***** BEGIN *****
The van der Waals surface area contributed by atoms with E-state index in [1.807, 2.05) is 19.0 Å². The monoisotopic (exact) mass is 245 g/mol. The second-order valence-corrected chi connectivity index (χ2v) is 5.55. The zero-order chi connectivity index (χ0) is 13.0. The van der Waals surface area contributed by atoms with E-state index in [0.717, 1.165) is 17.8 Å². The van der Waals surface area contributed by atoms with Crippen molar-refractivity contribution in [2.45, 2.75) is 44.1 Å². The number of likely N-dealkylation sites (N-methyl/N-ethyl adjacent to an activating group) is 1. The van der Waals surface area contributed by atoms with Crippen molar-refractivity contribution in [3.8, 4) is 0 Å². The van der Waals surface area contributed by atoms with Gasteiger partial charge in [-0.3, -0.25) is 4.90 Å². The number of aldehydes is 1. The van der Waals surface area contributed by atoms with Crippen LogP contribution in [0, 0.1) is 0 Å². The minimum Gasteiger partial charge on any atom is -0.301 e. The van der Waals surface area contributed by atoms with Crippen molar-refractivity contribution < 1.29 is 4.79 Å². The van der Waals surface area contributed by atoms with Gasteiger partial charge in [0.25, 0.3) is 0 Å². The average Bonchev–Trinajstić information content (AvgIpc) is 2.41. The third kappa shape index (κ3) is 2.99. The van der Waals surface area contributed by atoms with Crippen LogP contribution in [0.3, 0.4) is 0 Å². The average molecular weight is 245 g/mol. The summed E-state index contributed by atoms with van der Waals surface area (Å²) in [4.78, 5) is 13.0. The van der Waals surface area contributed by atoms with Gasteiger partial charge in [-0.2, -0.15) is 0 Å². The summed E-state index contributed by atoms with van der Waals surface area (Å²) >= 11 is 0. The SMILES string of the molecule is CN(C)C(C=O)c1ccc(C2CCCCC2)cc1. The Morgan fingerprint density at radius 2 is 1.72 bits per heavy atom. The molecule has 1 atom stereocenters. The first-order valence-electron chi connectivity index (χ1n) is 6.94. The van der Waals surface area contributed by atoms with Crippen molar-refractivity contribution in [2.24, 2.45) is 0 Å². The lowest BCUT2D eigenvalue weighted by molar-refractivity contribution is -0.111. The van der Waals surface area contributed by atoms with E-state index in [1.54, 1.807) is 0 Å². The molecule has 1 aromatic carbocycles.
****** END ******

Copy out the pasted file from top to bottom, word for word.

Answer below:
The van der Waals surface area contributed by atoms with E-state index in [1.807, 2.05) is 19.0 Å². The monoisotopic (exact) mass is 245 g/mol. The second-order valence-corrected chi connectivity index (χ2v) is 5.55. The zero-order chi connectivity index (χ0) is 13.0. The van der Waals surface area contributed by atoms with E-state index in [0.717, 1.165) is 17.8 Å². The van der Waals surface area contributed by atoms with Crippen molar-refractivity contribution in [2.45, 2.75) is 44.1 Å². The number of likely N-dealkylation sites (N-methyl/N-ethyl adjacent to an activating group) is 1. The van der Waals surface area contributed by atoms with Crippen molar-refractivity contribution in [3.8, 4) is 0 Å². The van der Waals surface area contributed by atoms with Gasteiger partial charge in [-0.3, -0.25) is 4.90 Å². The number of aldehydes is 1. The van der Waals surface area contributed by atoms with Crippen LogP contribution in [0, 0.1) is 0 Å². The minimum Gasteiger partial charge on any atom is -0.301 e. The van der Waals surface area contributed by atoms with Crippen molar-refractivity contribution < 1.29 is 4.79 Å². The van der Waals surface area contributed by atoms with Gasteiger partial charge in [0.25, 0.3) is 0 Å². The average Bonchev–Trinajstić information content (AvgIpc) is 2.41. The third kappa shape index (κ3) is 2.99. The van der Waals surface area contributed by atoms with Crippen LogP contribution in [0.3, 0.4) is 0 Å². The average molecular weight is 245 g/mol. The summed E-state index contributed by atoms with van der Waals surface area (Å²) in [4.78, 5) is 13.0. The van der Waals surface area contributed by atoms with Gasteiger partial charge in [-0.2, -0.15) is 0 Å². The summed E-state index contributed by atoms with van der Waals surface area (Å²) >= 11 is 0. The SMILES string of the molecule is CN(C)C(C=O)c1ccc(C2CCCCC2)cc1. The Morgan fingerprint density at radius 2 is 1.72 bits per heavy atom. The molecule has 1 atom stereocenters. The first-order valence-electron chi connectivity index (χ1n) is 6.94. The van der Waals surface area contributed by atoms with Crippen molar-refractivity contribution in [2.24, 2.45) is 0 Å². The lowest BCUT2D eigenvalue weighted by molar-refractivity contribution is -0.111. The van der Waals surface area contributed by atoms with E-state index in [1.54, 1.807) is 0 Å². The molecule has 1 aromatic carbocycles.